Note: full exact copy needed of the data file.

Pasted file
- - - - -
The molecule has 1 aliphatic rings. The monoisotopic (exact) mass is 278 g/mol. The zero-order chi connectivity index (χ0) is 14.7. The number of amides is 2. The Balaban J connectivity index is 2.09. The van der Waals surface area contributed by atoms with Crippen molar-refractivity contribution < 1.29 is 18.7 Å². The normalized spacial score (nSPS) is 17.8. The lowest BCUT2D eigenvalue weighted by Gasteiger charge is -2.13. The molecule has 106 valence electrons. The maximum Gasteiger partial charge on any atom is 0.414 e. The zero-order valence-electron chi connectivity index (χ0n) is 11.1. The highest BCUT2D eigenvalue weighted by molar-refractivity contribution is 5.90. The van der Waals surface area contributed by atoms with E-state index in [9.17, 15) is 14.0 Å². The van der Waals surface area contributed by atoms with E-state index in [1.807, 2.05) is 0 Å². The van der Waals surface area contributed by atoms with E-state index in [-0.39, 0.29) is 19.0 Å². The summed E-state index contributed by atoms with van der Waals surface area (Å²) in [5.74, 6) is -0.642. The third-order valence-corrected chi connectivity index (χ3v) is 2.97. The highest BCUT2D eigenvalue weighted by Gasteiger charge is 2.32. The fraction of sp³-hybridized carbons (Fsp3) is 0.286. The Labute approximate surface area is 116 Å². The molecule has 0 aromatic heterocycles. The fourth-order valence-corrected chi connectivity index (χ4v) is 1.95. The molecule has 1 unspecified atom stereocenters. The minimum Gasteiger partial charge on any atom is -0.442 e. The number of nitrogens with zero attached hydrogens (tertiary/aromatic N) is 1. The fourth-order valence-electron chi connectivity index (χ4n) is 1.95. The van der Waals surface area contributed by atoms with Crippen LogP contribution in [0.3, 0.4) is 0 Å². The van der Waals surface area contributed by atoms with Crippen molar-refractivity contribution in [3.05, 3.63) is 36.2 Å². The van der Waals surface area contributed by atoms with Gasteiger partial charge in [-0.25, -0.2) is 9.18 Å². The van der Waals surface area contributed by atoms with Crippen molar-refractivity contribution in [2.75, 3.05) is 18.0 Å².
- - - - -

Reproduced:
The molecule has 1 aliphatic rings. The monoisotopic (exact) mass is 278 g/mol. The zero-order chi connectivity index (χ0) is 14.7. The number of amides is 2. The Balaban J connectivity index is 2.09. The van der Waals surface area contributed by atoms with Crippen molar-refractivity contribution < 1.29 is 18.7 Å². The normalized spacial score (nSPS) is 17.8. The lowest BCUT2D eigenvalue weighted by Gasteiger charge is -2.13. The molecule has 106 valence electrons. The maximum Gasteiger partial charge on any atom is 0.414 e. The zero-order valence-electron chi connectivity index (χ0n) is 11.1. The highest BCUT2D eigenvalue weighted by molar-refractivity contribution is 5.90. The van der Waals surface area contributed by atoms with E-state index in [9.17, 15) is 14.0 Å². The van der Waals surface area contributed by atoms with E-state index in [1.807, 2.05) is 0 Å². The van der Waals surface area contributed by atoms with E-state index in [-0.39, 0.29) is 19.0 Å². The summed E-state index contributed by atoms with van der Waals surface area (Å²) in [5.74, 6) is -0.642. The third-order valence-corrected chi connectivity index (χ3v) is 2.97. The highest BCUT2D eigenvalue weighted by Gasteiger charge is 2.32. The fraction of sp³-hybridized carbons (Fsp3) is 0.286. The Labute approximate surface area is 116 Å². The molecule has 0 aromatic heterocycles. The fourth-order valence-corrected chi connectivity index (χ4v) is 1.95. The molecule has 1 unspecified atom stereocenters. The minimum Gasteiger partial charge on any atom is -0.442 e. The number of nitrogens with zero attached hydrogens (tertiary/aromatic N) is 1. The fourth-order valence-electron chi connectivity index (χ4n) is 1.95. The van der Waals surface area contributed by atoms with Crippen LogP contribution in [0.3, 0.4) is 0 Å². The van der Waals surface area contributed by atoms with Crippen molar-refractivity contribution in [3.05, 3.63) is 36.2 Å². The van der Waals surface area contributed by atoms with Gasteiger partial charge in [-0.25, -0.2) is 9.18 Å². The van der Waals surface area contributed by atoms with Crippen molar-refractivity contribution in [2.75, 3.05) is 18.0 Å².